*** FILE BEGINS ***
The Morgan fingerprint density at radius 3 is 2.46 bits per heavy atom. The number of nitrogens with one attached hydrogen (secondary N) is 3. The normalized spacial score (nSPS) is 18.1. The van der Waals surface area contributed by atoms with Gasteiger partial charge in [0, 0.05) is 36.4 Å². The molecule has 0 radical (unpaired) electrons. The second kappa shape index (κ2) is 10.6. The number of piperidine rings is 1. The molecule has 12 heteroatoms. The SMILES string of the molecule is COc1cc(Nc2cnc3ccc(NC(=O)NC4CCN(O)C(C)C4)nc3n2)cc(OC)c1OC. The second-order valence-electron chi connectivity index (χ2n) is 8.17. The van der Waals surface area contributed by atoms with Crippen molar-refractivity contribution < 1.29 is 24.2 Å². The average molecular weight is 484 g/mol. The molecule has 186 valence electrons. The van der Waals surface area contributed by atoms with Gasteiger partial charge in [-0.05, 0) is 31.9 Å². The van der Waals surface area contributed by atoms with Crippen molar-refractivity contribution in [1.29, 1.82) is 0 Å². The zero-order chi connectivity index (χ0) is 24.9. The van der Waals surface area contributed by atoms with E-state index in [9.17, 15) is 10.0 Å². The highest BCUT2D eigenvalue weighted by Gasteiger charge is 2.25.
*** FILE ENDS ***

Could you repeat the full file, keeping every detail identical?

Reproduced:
The Morgan fingerprint density at radius 3 is 2.46 bits per heavy atom. The number of nitrogens with one attached hydrogen (secondary N) is 3. The normalized spacial score (nSPS) is 18.1. The van der Waals surface area contributed by atoms with Gasteiger partial charge in [0, 0.05) is 36.4 Å². The molecule has 0 radical (unpaired) electrons. The second kappa shape index (κ2) is 10.6. The number of piperidine rings is 1. The molecule has 12 heteroatoms. The SMILES string of the molecule is COc1cc(Nc2cnc3ccc(NC(=O)NC4CCN(O)C(C)C4)nc3n2)cc(OC)c1OC. The second-order valence-electron chi connectivity index (χ2n) is 8.17. The van der Waals surface area contributed by atoms with Crippen molar-refractivity contribution < 1.29 is 24.2 Å². The average molecular weight is 484 g/mol. The molecule has 186 valence electrons. The van der Waals surface area contributed by atoms with Gasteiger partial charge in [-0.05, 0) is 31.9 Å². The van der Waals surface area contributed by atoms with Crippen molar-refractivity contribution in [1.29, 1.82) is 0 Å². The zero-order chi connectivity index (χ0) is 24.9. The van der Waals surface area contributed by atoms with E-state index in [9.17, 15) is 10.0 Å². The highest BCUT2D eigenvalue weighted by Gasteiger charge is 2.25.